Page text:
There were 19 comments pertaining to the proposed fee when the GAO published its proposed rule. Five of the 19 were in favor of the fee. Fourteen commentators opposed the fee on the basis that it creates a barrier to filing protests for small businesses, some of which stated that they lack the resources to pay the fee. In particular, one commentator argued that a $350 fee would make a protest economically infeasible for small businesses seeking the award of very small contracts.
GAO does not intend for the fee to discourage or reduce the number of protests. Rather, the proposed fee will cover the costs of establishing and operating EPDS (Electronic Protest Docketing System). GAO does not agree with the proposals to charge a fee that is higher than necessary to address the costs of EPDS or for the purpose of discouraging protests. With regard to a lower fee or fee waiver for small businesses, GAO has concluded that the anticipated fee of $350 is appropriate given the costs of the system. Additionally, GAO has concluded that the interest of administrative efficiency supports imposition of a uniform fee for all protests.GAO doesn't want to discourage protests, but at $350 per filing, it would have cost Latvian Connection $157,000 to file its 450 bid protests over a five year period. Perhaps we should refer to the $350 fee as the "Latvian Fee".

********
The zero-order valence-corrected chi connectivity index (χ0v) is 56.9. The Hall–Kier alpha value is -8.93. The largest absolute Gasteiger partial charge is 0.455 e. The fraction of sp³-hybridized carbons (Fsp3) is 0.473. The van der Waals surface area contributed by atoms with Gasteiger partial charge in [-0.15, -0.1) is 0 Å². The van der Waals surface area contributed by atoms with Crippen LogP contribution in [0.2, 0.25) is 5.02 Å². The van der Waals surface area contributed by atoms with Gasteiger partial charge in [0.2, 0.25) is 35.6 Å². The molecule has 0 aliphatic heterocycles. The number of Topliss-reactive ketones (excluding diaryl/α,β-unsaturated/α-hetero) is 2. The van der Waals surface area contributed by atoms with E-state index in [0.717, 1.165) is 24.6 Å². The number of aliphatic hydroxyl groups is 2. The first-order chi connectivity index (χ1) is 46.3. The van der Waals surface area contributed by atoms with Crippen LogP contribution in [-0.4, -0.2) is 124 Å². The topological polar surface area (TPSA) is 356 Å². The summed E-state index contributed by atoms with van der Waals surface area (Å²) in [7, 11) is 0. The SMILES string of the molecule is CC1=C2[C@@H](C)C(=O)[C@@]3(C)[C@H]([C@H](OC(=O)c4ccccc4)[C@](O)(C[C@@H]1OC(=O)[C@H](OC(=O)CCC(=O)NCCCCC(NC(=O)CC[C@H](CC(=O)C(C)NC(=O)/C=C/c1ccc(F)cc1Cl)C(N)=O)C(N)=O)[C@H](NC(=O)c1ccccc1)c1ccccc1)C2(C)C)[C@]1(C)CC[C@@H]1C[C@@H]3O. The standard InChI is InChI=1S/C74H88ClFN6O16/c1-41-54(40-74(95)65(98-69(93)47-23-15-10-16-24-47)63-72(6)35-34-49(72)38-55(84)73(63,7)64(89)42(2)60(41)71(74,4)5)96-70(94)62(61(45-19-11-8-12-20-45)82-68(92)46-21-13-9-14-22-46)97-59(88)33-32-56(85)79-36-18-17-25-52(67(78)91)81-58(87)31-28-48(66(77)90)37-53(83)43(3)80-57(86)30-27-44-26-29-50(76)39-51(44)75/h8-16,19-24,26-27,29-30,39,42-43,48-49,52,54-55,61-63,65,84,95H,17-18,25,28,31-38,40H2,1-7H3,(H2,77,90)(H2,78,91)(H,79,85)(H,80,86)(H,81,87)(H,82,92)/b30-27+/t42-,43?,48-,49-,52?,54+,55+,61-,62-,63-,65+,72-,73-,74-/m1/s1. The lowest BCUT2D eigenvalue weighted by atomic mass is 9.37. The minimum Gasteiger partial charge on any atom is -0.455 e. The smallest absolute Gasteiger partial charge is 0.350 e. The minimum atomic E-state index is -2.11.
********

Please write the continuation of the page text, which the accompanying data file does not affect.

There are a few other significant revisions to the bid protest regulations including (i)due dates, (ii) requests for documents (iii) the ability to request relevant documents not in the Government agency's possession, and (iv) handling protected documents. Read the full final rule here.